Checking BP for signs of hypertension

By Crystal Maggard, RN Oxford Cardiopulmonary Coordinator

Have you checked your blood pressure lately??

Did you know that long-term elevated blood pressure is called “the silent killer?”

High blood pressure is a common condition in many people, many of whom often are not even aware they have it. Blood pressure is determined both by the amount of blood your heart pumps and the amount of resistance in your arteries—the more blood your heart pumps and the narrower your arteries, the higher your blood pressure.

Uncontrolled high blood pressure increases your risk of serious health problems, including heart attack and stroke. You can have high blood pressure for years without any symptoms or any problems. However, damage to blood vessels and your heart can develop and cause life threatening problems.

Fortunately, high blood pressure can be easily detected and controlled with the help of your physician. The first step is simply becoming aware of your elevated blood pressure.


Even if blood pressure readings reach dangerously high levels, most people with high blood pressure have no signs or symptoms, thus, the name “the silent killer.”

Some people may have:

  • Headaches
  • Shortness of breath
  • Nosebleeds

However, these symptoms aren’t specific, and they usually don’t occur until high BP has reached a life-threatening level.


There are two types of high blood pressure.

Primary (Essential) Hypertension

For most adults, there’s no identifiable cause of high BP. This type of high BP, called primary (essential) hypertension, tends to develop gradually over many years.

Secondary Hypertension

Some people have high BP caused by an underlying condition. This type of BP, called secondary hypertension, tends to appear suddenly and cause higher BP than primary hypertension. Various conditions and medications can lead to secondary hypertension, including:

  • Obstructive sleep apnea
  • Kidney problems
  • Adrenal gland tumors
  • Thyroid problems
  • Certain defects in blood vessels you’re born with (congenital)
  • Certain medications, such as birth control pills, cold remedies, decongestants, over-the-counter pain relievers and some prescription drugs
  • Illegal drugs, such as cocaine and amphetamines
  • Alcohol abuse or chronic alcohol use

Risk Factors

High blood pressure has many risk factors, including:

  • Through early middle age, or about age 45, high blood pressure is more common in men. Women are more likely to develop high blood pressure after age 65.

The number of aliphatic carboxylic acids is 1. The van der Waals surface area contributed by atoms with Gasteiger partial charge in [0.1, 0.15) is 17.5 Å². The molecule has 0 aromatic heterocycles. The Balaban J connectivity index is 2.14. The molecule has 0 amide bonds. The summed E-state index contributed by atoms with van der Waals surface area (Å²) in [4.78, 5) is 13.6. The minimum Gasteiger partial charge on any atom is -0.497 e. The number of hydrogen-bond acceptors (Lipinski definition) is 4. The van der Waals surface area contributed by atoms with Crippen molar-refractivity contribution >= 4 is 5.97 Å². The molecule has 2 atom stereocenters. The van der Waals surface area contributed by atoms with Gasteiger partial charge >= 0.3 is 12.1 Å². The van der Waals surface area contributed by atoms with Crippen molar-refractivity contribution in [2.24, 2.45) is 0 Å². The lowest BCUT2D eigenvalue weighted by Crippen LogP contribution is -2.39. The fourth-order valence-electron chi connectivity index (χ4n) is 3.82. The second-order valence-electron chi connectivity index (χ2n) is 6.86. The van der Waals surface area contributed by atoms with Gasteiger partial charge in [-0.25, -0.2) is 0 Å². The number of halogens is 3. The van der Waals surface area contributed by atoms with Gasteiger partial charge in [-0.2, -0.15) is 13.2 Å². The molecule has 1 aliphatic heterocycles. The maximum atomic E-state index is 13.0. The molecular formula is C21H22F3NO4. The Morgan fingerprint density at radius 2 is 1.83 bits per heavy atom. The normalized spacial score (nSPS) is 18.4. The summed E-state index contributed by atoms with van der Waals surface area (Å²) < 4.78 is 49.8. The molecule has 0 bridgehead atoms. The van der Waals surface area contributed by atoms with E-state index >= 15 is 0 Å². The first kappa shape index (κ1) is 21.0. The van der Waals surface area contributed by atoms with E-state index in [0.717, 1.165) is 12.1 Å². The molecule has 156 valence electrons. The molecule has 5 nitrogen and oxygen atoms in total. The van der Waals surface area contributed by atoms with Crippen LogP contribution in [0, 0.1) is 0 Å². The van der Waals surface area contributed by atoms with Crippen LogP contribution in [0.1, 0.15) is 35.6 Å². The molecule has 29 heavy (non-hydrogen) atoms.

• High blood pressure is particularly common among African Americans, often developing at an earlier age than others.
  • Family history
  • Being overweight or obese
  • Not being physically active
  • Using tobacco
  • Too much salt (sodium) in your diet
  • Too little potassium in your diet
  • Too little vitamin D in your diet
  • Drinking too much alcohol
  • Stress
  • Certain chronic conditions. Kidney disease, diabetes and sleep apnea, among others, can be a risk factor.


Uncontrolled high blood pressure can lead to:

  • Heart attack or stroke
  • Aneurysm
  • Heart failure
  • Weakened and narrowed blood vessels in your kidneys
  • Thickened, narrowed or torn blood vessels in the eyes
  • Metabolic syndrome
  • Trouble with memory or comprehension

What You Can Do

Talk with your doctor.

You should have your physician obtain a BP reading at least every two years starting at age 18. If you’re 40 or older—or you’re age 18-39 with a high risk of high blood pressure—ask for a yearly BP reading with an appropriate-sized arm cuff. Your doctor will likely recommend more frequent readings if you’ve already been diagnosed with high BP or have other risk factors for cardiovascular disease.

Children age 3 and older will usually have BP checked as a part of their yearly exam.

Blood pressure measurements fall into four general categories:

  • Normal blood pressure – Below 120/80 mm Hg.
  • Prehypertension – Systolic pressure ranging from 120 to 139 mm Hg or a diastolic pressure ranging from 80 to 89 mm Hg. Prehypertension tends to get worse over time.
  • Stage 1 hypertension – Systolic pressure ranging from 140 to 159 mm Hg or a diastolic pressure ranging from 90 to 99 mm Hg.
  • Stage 2 hypertension – Systolic pressure of 160 mm Hg or higher or a diastolic pressure of 100 mm Hg or higher.

If you fall into the pre-hypertension or hypertension categories, it is important to talk to your physician about getting your BP under control.